This post is going to be a bit bitter. As I was writing last time, there are some irritating disturbances we are dealing with lately. Preparations for the building permit take not only time, patience but also A LOT OF PAPER, hehe. Before Ethiopia I have seen blueprints only in the movies. The production process itself is quite simple- first of all, drawings have to be printed on the transparent paper, then a special scanner changes the black lines into navy blue and the rest into violet. It’s important to find a printing company that doesn’t safe the chemicals, otherwise the prints are illegible and can be thrown away. In case the files are too big or there is a half- day- long lunch break, the shop runs out of electricity/ paper/ time/ will to continue working (all and much more happened to us!) then it’s time to find another shop, and then another and another…. If the shops didn’t have to habit of disappearing regularly we could gladly make a print shops map of Addis :)
Blueprints can not be copied and that’s the goal of all this hassle…. I wish! It is a common practice to steal the projects and resell them later. Knowing that our files were divided and printed in a few places. We were still surprised when after unsuccessful printing on the 5th floor we went to another shop on the 7th floor to found pieces of our drawings lying all over the place! Neither owner was able to explain how that happen ;)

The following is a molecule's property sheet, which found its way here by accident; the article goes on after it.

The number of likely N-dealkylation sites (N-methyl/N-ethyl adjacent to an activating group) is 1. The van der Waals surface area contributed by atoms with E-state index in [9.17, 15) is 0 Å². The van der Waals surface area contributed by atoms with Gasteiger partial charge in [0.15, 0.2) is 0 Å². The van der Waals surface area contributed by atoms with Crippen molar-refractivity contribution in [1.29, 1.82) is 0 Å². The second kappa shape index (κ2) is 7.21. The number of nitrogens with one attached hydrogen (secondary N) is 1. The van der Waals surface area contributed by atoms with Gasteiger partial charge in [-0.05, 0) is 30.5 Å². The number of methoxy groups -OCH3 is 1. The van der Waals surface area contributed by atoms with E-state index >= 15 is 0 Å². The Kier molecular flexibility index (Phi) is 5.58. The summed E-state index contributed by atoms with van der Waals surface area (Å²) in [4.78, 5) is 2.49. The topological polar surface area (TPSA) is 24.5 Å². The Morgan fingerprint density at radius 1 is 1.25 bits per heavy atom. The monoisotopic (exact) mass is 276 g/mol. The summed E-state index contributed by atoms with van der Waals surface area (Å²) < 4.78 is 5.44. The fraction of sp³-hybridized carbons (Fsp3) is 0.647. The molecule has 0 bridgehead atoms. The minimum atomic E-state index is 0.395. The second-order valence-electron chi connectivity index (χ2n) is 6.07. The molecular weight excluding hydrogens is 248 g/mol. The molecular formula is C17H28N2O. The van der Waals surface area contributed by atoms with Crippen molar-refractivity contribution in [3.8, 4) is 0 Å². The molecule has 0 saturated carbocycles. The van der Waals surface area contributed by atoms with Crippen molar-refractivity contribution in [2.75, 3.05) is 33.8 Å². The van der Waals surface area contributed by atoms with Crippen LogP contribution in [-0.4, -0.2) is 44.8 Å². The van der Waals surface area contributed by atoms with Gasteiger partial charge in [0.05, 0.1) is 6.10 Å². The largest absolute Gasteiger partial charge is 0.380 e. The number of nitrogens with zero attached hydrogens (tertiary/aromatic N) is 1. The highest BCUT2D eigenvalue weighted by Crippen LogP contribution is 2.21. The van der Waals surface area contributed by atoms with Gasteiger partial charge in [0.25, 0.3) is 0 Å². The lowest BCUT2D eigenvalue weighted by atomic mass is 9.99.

In the meantime, one of my pictures I took in Lalibela was being printed as a wedding present. Two days of waiting turned into a week. Every time we appeared in the print shop the amharic discussions between the workers had something to do with 2, not 1 prints. Just in case we made sure to be there for the delivery… and BINGO! They also ordered one for themselves- because ‘it’s so pretty’ and they want to have a souvenir ;) So in case you see a postcard like that you know what to think ;) By the way- do you like it?


FILMing Disappearing Spaces.

Informal settlements in Addis Ababa disappear very quickly from the city map.Why do their inhabitants don’t want to move from those tiny houses to the newly build condominiums? The movie is our research on this phenomenon.

I confess – I am fascinated with Addis’ SLUM, which is so much not like the ones I have seen in Rio or Shanghai. Here, instead of a “cradle of violence and pathology”, we experience a day with a kind and hospitable society. Majority work or study, all have dreams, plans, which very often come true. 24h, a day with a typical family from a tiny housing unit, called “Kebele”, not only gave a lot to think about but also stared the whole research series with a similar scheme.

Urban submission.

Uff, mid-term presentations are over. Padam ze zmęczenia, więc najpierw relaks, później tekst :) C ya soon!

Uczelnia o poranku.

Żeby dotrzeć na uczelnię przed 8:00 muszę wstać o 6 rano, czyli o 4 polskiego czasu!  Już się przyzwyczaiłam, ale nie była to łatwa sztuka. Na szczęście (?) o tej samej porze budzi się cała okolica, więc nie sposób spać dłużej. Podejrzewam, że sąsiad obok ma hobby- codziennie próbuje zamknąć swoją metalową bramę głośniej niż poprzedniego dnia. Sąsiadka z drugiej strony bije rekordy w ilości odpalania silnika chyba najgorszego rzęcha jakiego w życiu widziałam (i słyszałam- o matko!!). No i nasi niezastąpieni sprzedawcy mioteł. Codziennie zastanawiam się co okrzyki “Ijjjjjjjjie” oznaczają. Może kijjjjjjjie….do miotły ;) Jakieś sugestie?